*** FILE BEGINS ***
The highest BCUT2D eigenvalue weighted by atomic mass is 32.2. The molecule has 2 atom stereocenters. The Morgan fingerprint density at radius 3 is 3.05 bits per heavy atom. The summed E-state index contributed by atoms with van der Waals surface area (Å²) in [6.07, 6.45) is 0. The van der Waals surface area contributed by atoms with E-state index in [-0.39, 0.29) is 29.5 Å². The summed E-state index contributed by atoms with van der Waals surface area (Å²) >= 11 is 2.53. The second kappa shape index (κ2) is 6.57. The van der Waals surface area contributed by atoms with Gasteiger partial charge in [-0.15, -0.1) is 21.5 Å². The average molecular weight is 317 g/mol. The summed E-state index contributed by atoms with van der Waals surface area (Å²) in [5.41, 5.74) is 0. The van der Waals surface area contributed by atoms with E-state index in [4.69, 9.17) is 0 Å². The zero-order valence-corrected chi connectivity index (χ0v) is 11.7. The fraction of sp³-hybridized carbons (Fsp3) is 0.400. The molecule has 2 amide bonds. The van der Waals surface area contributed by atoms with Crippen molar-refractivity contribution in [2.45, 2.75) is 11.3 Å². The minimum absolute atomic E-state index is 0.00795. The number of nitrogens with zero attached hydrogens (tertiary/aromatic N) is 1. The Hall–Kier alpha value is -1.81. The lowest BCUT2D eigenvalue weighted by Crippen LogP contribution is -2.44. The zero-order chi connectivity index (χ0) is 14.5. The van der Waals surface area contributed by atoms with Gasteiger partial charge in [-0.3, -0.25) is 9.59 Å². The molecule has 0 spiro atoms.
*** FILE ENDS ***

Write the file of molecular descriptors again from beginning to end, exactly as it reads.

The highest BCUT2D eigenvalue weighted by atomic mass is 32.2. The molecule has 2 atom stereocenters. The Morgan fingerprint density at radius 3 is 3.05 bits per heavy atom. The summed E-state index contributed by atoms with van der Waals surface area (Å²) in [6.07, 6.45) is 0. The van der Waals surface area contributed by atoms with E-state index in [-0.39, 0.29) is 29.5 Å². The summed E-state index contributed by atoms with van der Waals surface area (Å²) >= 11 is 2.53. The second kappa shape index (κ2) is 6.57. The van der Waals surface area contributed by atoms with Gasteiger partial charge in [-0.15, -0.1) is 21.5 Å². The average molecular weight is 317 g/mol. The summed E-state index contributed by atoms with van der Waals surface area (Å²) in [5.41, 5.74) is 0. The van der Waals surface area contributed by atoms with E-state index in [4.69, 9.17) is 0 Å². The zero-order valence-corrected chi connectivity index (χ0v) is 11.7. The fraction of sp³-hybridized carbons (Fsp3) is 0.400. The molecule has 2 amide bonds. The van der Waals surface area contributed by atoms with Crippen molar-refractivity contribution in [2.45, 2.75) is 11.3 Å². The minimum absolute atomic E-state index is 0.00795. The number of nitrogens with zero attached hydrogens (tertiary/aromatic N) is 1. The Hall–Kier alpha value is -1.81. The lowest BCUT2D eigenvalue weighted by Crippen LogP contribution is -2.44. The zero-order chi connectivity index (χ0) is 14.5. The van der Waals surface area contributed by atoms with Gasteiger partial charge in [-0.3, -0.25) is 9.59 Å². The molecule has 0 spiro atoms.